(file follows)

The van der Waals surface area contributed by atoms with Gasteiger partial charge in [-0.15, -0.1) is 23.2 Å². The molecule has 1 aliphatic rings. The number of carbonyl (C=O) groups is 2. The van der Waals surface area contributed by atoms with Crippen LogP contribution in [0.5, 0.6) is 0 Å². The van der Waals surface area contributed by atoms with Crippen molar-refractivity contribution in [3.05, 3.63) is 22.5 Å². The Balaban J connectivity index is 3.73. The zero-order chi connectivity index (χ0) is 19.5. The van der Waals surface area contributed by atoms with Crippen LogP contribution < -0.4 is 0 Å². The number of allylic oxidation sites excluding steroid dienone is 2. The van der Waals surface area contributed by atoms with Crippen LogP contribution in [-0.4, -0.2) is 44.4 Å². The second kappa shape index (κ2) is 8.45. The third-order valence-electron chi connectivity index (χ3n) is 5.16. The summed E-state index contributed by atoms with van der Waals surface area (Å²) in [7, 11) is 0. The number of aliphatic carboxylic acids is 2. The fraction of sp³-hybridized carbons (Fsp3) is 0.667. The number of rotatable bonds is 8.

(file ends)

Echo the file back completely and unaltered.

The van der Waals surface area contributed by atoms with Gasteiger partial charge in [-0.15, -0.1) is 23.2 Å². The molecule has 1 aliphatic rings. The number of carbonyl (C=O) groups is 2. The van der Waals surface area contributed by atoms with Crippen LogP contribution in [0.5, 0.6) is 0 Å². The van der Waals surface area contributed by atoms with Crippen molar-refractivity contribution in [3.05, 3.63) is 22.5 Å². The Balaban J connectivity index is 3.73. The zero-order chi connectivity index (χ0) is 19.5. The van der Waals surface area contributed by atoms with Crippen LogP contribution < -0.4 is 0 Å². The number of allylic oxidation sites excluding steroid dienone is 2. The van der Waals surface area contributed by atoms with Crippen LogP contribution in [-0.4, -0.2) is 44.4 Å². The second kappa shape index (κ2) is 8.45. The third-order valence-electron chi connectivity index (χ3n) is 5.16. The summed E-state index contributed by atoms with van der Waals surface area (Å²) in [7, 11) is 0. The number of aliphatic carboxylic acids is 2. The fraction of sp³-hybridized carbons (Fsp3) is 0.667. The number of rotatable bonds is 8.